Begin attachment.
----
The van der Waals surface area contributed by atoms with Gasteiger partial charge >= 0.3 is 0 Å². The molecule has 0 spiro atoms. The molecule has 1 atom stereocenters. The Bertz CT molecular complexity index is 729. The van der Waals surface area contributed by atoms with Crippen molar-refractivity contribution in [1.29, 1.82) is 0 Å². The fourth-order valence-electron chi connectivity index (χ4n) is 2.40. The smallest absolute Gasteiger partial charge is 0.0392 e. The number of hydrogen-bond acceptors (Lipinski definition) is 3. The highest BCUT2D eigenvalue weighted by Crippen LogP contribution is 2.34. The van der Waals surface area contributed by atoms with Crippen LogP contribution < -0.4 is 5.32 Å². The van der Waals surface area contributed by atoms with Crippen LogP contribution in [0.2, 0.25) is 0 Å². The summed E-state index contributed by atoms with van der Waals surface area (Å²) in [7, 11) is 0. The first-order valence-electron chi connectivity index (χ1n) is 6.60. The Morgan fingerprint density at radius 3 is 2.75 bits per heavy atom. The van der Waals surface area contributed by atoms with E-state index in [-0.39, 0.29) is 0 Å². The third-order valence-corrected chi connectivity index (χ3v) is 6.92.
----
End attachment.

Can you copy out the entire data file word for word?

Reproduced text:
The van der Waals surface area contributed by atoms with Gasteiger partial charge >= 0.3 is 0 Å². The molecule has 0 spiro atoms. The molecule has 1 atom stereocenters. The Bertz CT molecular complexity index is 729. The van der Waals surface area contributed by atoms with Crippen molar-refractivity contribution in [1.29, 1.82) is 0 Å². The fourth-order valence-electron chi connectivity index (χ4n) is 2.40. The smallest absolute Gasteiger partial charge is 0.0392 e. The number of hydrogen-bond acceptors (Lipinski definition) is 3. The highest BCUT2D eigenvalue weighted by Crippen LogP contribution is 2.34. The van der Waals surface area contributed by atoms with Crippen LogP contribution < -0.4 is 5.32 Å². The van der Waals surface area contributed by atoms with Crippen LogP contribution in [0.2, 0.25) is 0 Å². The summed E-state index contributed by atoms with van der Waals surface area (Å²) in [7, 11) is 0. The first-order valence-electron chi connectivity index (χ1n) is 6.60. The Morgan fingerprint density at radius 3 is 2.75 bits per heavy atom. The van der Waals surface area contributed by atoms with E-state index in [-0.39, 0.29) is 0 Å². The third-order valence-corrected chi connectivity index (χ3v) is 6.92.